Major depression tends to be the emotional result of the experience of an adverse event , which implies significant losses for the person in relevant areas of his/her life, being identified as the point in time from which a notable change in internal experience took place. This clear cause-and-effect relationship can be traced relatively simply in major depression, and when the triggering event is resolved, a frank improvement in emotional state tends to occur.
In the case of bipolar disorder, the most common thing is that depressive symptoms arise without the person being able to identify an obvious reason for them, and that they settle down very quickly. It therefore seems to spring up unnoticed, which also creates a sense of loss of control over the fluctuations in mood.
7. Presence of psychotic symptoms
Depression may occasionally take on psychotic overtones, characterized by delusional guilt or hallucinations whose content is congruent with the negative emotional state. This form of depression is more common in the context of bipolar disorder, and is therefore a cause for suspicion. Impulsivity, when it coexists with depression, points in the same direction as these symptoms.
On the other hand, it is essential to take into account that the presence of psychotic symptoms together with depression can be part of a schizoaffective picture , which will also have to be ruled out during the diagnostic process.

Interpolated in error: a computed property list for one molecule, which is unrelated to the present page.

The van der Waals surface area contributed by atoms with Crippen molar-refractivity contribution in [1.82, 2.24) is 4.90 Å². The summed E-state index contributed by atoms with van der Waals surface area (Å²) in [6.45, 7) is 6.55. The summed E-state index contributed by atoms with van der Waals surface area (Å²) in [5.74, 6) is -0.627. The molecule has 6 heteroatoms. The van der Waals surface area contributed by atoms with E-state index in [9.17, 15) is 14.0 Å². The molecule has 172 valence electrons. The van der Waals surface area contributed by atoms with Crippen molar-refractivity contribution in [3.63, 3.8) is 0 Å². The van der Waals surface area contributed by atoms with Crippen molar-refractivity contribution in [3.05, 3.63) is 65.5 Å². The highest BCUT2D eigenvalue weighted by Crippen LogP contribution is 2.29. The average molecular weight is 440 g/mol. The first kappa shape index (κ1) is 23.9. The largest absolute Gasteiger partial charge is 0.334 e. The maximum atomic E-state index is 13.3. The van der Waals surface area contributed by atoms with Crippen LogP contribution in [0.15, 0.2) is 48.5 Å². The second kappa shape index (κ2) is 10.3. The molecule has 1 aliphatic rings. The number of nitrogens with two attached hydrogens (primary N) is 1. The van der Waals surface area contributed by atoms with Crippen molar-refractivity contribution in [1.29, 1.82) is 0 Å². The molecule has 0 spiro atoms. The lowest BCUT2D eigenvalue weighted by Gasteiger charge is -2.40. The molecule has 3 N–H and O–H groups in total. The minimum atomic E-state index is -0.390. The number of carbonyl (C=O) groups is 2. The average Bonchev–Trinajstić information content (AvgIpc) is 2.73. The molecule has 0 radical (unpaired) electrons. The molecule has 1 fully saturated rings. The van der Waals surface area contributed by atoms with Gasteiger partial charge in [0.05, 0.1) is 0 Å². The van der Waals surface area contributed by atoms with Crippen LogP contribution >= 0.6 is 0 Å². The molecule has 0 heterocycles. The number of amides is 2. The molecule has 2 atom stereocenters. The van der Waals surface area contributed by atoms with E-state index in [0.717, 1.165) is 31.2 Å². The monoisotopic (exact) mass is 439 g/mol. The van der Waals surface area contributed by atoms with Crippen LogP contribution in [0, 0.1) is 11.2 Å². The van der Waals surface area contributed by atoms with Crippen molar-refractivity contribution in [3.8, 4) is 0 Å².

The ability to report emotional states is key to a diagnosis of bipolar disorder. If you suspect you may be suffering from bipolar disorder, consider your personal and family history and the presence of these signs to talk to your treating specialist. Today there are both pharmacological and psychological therapeutic strategies that can help you enjoy a full life even if you have bipolar disorder.
Given the importance of early detection of bipolar disorder, the risk factors that have been contemplated in this article are continuously reviewed and analysed , with the aim of determining their actual extent and finding other useful indicators for this purpose.
Dervic, K., García-Amador, M., Sudol, K., Freed, P., Brent, D.A., Mann, J.J. … Oquendo, M.A. (2015). Bipolar I and II versus unipolar depression: Clinical differences and impulsivity/aggression traits. European Psychiatry, 30(1), 106-113.
Leyton, F. and Barrera, A. (2010). The differential diagnosis between Bipolar and Monopolar Depression in clinical practice. Chilean Journal of Medicine, 138(6), 773-779.